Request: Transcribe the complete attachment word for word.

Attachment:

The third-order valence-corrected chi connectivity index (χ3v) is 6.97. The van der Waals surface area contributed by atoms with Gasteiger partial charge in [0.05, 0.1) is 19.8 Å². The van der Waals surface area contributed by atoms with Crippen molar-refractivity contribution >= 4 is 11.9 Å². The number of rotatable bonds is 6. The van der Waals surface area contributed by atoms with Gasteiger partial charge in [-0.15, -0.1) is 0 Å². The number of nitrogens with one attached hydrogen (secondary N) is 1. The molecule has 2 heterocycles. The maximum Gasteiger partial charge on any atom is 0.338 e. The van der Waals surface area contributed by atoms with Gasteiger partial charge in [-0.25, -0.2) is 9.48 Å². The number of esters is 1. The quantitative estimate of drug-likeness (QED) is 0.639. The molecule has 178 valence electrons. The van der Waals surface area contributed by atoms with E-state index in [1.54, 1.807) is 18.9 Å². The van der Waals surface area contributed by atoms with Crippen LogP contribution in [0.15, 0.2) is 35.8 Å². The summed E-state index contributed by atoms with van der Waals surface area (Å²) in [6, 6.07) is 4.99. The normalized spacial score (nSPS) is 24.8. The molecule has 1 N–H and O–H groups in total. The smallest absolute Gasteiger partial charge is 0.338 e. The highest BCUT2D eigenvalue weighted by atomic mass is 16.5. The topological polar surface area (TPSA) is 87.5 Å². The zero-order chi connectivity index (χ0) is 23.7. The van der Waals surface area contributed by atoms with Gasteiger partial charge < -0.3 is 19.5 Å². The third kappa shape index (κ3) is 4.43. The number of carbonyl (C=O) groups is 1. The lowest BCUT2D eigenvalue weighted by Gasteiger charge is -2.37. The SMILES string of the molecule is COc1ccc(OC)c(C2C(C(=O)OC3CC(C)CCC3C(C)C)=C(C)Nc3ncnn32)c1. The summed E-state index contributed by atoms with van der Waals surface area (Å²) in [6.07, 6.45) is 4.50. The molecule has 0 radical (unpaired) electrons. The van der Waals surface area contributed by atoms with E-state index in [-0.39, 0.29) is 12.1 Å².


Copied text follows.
The third-order valence-corrected chi connectivity index (χ3v) is 6.97. The van der Waals surface area contributed by atoms with Gasteiger partial charge in [0.05, 0.1) is 19.8 Å². The van der Waals surface area contributed by atoms with Crippen molar-refractivity contribution >= 4 is 11.9 Å². The number of rotatable bonds is 6. The van der Waals surface area contributed by atoms with Gasteiger partial charge in [-0.15, -0.1) is 0 Å². The number of nitrogens with one attached hydrogen (secondary N) is 1. The molecule has 2 heterocycles. The maximum Gasteiger partial charge on any atom is 0.338 e. The van der Waals surface area contributed by atoms with Gasteiger partial charge in [-0.25, -0.2) is 9.48 Å². The number of esters is 1. The quantitative estimate of drug-likeness (QED) is 0.639. The molecule has 178 valence electrons. The van der Waals surface area contributed by atoms with E-state index in [1.54, 1.807) is 18.9 Å². The van der Waals surface area contributed by atoms with Crippen LogP contribution in [0.15, 0.2) is 35.8 Å². The summed E-state index contributed by atoms with van der Waals surface area (Å²) in [6, 6.07) is 4.99. The normalized spacial score (nSPS) is 24.8. The molecule has 1 N–H and O–H groups in total. The smallest absolute Gasteiger partial charge is 0.338 e. The highest BCUT2D eigenvalue weighted by atomic mass is 16.5. The topological polar surface area (TPSA) is 87.5 Å². The zero-order chi connectivity index (χ0) is 23.7. The van der Waals surface area contributed by atoms with Gasteiger partial charge < -0.3 is 19.5 Å². The third kappa shape index (κ3) is 4.43. The number of carbonyl (C=O) groups is 1. The lowest BCUT2D eigenvalue weighted by Gasteiger charge is -2.37. The SMILES string of the molecule is COc1ccc(OC)c(C2C(C(=O)OC3CC(C)CCC3C(C)C)=C(C)Nc3ncnn32)c1. The summed E-state index contributed by atoms with van der Waals surface area (Å²) in [6.07, 6.45) is 4.50. The molecule has 0 radical (unpaired) electrons. The van der Waals surface area contributed by atoms with E-state index in [-0.39, 0.29) is 12.1 Å².